In a few months’ time, Google Wallet will be no more and in its place there will be Android Pay.
This is a new mobile payment system that is set to be launched with Android 6.0 Marshmallow, and it is aimed at making things a little tougher for Cupertino’s Apple Pay.
According to Google, Android Pay represents the future of mobile payments. However, critics argue that it is just another way of the many that Google has been using to emulate the success Apple has seen in the mobile industry over the years. Apple Pay came into life sometimes last year with the introduction of iPhone 6 and 6 Plus. While only a few outlets supported this feature during its early days, it is estimated that close to 700,000 outlets in the U.S. alone can already support this functionality.
What remains to be a huge doubt among tech pundits is whether Android Pay will be able to launch a serious competition against the more established Apple Pay. Nonetheless, this new service is expected to bring along a number of new features and functionalities, and some of them are highlighted in the next section.
Apple Pay vs. Android Pay: Basic similarities
The two mobile payment services both need an NFC chipset for them to work. This chip must be installed on the device in use. Also, Android Pay and Apple Pay both store card information, but only show a virtual card number to the other parties in a transaction as a way of maintaining user privacy.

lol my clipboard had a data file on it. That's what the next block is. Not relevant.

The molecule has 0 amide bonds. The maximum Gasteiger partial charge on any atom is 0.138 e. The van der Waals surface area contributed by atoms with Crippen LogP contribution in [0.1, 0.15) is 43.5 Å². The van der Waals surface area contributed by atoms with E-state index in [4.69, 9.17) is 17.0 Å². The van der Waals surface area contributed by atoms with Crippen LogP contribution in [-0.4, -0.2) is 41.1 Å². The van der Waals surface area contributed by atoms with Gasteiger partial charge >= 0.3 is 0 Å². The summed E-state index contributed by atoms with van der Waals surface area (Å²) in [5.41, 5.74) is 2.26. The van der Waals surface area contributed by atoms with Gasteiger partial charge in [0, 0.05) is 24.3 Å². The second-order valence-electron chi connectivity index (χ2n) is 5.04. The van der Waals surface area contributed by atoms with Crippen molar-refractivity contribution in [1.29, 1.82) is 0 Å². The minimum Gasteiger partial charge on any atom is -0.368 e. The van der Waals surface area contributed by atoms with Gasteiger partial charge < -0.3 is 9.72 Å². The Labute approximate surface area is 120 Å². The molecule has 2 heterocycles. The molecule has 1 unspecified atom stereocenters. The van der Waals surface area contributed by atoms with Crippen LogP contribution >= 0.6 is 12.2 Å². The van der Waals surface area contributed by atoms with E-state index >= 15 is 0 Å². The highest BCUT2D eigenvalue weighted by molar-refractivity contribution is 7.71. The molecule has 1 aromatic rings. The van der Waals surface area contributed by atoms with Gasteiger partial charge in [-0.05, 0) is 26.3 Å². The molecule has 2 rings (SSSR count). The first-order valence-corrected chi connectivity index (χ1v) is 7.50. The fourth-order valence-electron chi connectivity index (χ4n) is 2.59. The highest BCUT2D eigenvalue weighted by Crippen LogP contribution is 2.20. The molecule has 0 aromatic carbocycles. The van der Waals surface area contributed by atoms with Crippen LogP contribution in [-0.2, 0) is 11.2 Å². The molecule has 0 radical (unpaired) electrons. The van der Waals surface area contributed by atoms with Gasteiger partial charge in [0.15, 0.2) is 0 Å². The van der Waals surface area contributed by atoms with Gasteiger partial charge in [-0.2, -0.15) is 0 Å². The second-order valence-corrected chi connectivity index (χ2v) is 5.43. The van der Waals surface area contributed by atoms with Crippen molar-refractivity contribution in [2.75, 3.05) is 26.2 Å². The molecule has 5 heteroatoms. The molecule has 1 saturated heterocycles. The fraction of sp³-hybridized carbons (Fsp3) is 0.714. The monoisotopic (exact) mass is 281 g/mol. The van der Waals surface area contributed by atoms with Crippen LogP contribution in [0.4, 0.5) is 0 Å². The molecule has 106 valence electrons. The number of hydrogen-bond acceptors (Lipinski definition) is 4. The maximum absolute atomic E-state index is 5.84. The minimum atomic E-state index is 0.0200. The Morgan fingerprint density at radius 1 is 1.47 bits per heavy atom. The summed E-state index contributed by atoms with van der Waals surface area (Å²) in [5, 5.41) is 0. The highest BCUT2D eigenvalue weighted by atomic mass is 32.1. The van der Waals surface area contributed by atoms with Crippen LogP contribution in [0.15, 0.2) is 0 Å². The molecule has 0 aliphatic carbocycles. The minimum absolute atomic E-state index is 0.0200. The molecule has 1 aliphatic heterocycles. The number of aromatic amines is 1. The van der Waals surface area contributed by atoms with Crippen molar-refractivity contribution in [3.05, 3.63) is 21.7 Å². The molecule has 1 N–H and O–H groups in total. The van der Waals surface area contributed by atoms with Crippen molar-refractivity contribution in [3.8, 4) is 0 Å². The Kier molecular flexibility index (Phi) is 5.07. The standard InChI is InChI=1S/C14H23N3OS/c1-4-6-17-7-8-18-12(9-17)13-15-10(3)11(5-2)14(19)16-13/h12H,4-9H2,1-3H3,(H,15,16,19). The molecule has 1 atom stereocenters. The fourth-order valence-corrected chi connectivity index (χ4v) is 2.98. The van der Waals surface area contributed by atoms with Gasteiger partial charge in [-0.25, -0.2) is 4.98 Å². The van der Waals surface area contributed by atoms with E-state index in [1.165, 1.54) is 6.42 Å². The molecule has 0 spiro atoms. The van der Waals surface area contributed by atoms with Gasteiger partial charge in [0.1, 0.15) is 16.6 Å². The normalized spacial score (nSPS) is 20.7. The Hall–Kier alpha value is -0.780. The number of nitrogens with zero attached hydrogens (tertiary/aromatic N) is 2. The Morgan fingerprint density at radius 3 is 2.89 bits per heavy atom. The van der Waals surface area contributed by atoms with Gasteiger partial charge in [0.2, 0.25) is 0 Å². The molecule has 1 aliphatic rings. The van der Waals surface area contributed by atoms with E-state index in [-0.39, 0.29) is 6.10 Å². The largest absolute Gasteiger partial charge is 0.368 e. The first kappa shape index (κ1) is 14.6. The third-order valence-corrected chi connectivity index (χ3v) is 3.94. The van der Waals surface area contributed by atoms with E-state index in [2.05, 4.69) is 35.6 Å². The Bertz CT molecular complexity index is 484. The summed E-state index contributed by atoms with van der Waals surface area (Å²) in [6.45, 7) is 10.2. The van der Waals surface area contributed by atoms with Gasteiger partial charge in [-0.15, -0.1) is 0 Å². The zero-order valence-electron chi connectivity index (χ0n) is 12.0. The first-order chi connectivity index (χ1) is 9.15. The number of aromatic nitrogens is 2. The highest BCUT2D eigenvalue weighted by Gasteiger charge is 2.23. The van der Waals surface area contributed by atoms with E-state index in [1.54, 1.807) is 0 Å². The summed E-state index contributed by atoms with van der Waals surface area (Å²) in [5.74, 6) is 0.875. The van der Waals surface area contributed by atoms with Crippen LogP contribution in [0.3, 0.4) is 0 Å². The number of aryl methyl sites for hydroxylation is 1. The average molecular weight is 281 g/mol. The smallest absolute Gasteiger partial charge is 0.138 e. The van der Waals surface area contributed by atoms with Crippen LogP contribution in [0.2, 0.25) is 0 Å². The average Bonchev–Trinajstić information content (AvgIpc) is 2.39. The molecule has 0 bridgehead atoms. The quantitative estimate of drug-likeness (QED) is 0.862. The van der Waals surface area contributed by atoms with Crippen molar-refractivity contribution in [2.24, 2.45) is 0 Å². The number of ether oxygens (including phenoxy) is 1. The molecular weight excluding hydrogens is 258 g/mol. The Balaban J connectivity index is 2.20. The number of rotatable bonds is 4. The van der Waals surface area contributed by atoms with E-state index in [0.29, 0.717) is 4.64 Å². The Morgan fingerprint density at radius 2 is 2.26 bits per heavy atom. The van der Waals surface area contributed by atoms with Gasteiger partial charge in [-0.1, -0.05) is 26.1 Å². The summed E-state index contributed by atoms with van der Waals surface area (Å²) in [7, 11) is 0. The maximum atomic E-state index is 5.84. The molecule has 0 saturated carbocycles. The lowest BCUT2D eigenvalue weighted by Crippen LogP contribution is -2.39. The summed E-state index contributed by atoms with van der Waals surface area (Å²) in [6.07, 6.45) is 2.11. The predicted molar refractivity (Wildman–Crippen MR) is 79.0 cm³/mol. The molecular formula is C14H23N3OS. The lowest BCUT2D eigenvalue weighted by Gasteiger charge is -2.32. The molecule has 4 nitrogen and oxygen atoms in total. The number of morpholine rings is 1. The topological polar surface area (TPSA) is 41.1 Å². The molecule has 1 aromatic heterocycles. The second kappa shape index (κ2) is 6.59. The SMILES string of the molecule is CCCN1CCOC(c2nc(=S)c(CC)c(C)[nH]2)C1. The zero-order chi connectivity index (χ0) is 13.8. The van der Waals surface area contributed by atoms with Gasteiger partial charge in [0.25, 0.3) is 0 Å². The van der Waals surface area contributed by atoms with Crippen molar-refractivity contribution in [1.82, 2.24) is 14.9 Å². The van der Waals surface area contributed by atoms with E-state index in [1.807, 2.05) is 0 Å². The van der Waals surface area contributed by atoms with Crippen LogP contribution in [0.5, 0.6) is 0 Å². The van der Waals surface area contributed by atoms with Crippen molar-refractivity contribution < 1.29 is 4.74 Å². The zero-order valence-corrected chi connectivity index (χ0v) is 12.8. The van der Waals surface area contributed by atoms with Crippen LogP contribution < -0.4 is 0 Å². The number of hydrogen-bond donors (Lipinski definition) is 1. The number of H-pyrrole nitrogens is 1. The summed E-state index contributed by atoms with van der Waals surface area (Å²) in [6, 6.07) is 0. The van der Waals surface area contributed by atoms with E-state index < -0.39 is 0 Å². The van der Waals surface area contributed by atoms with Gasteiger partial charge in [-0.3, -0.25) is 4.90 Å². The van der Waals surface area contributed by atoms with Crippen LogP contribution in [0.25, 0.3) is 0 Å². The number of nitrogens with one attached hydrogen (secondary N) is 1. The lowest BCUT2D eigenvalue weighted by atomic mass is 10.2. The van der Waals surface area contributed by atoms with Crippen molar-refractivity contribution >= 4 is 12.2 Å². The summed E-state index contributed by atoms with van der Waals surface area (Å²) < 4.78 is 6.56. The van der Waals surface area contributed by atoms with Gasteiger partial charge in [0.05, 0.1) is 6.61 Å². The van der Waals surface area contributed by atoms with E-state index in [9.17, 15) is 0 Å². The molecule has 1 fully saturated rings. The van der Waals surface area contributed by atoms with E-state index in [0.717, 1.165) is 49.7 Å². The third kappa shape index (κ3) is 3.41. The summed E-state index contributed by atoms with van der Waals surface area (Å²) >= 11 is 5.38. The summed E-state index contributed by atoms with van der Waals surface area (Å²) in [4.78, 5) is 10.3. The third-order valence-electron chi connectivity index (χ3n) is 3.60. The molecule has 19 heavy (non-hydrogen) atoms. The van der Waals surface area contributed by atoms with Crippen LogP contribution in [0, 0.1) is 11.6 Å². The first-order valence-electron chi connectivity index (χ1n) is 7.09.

Apple Pay vs. Android Pay: Basic differences
Even though Apple Pay and Android Pay offer the same services to users of different mobile platforms, they also have their significant differences.
The first thing you will notice when using Apple Pay is that you must add card details to your iPhone. This canbe done with the help of a Passbook app, and once the card info is added, the Apple Pay account will be activated. There are some rumors that the Passbook app might soon be renamed to Apple Wallet, but there is never any truth in Apple-based rumors until the company officially speaks out.
One thing that Apple users will enjoy is the ability to use Apple Pay on devices that have no NFC chips, for instance, iPhone 5 models. As long as you have an Apple Watch (which has an NFC chip), you will still be able to make transactions using Apple Pay with these NFC-less devices.
When it comes to Android Pay, any device using Android 4.4 KitKat and above will be supported. Once it is released, the company says that major carriers such as Verizon, AT&T as well as T-Mobile will able to support this functionality. Also, it is being rumored that vast outlets such as Target are in line to accept payments via this new service.
Just like Apple’s Touch ID, Android 6.0 Marshmallow will be coming in with a fingerprint scanner that will work with Android Pay in authenticating payments. The service will also be connected to major banking institutions, where the app’s primary focus of making in-app purchases and in-store payments will easily be achieved.
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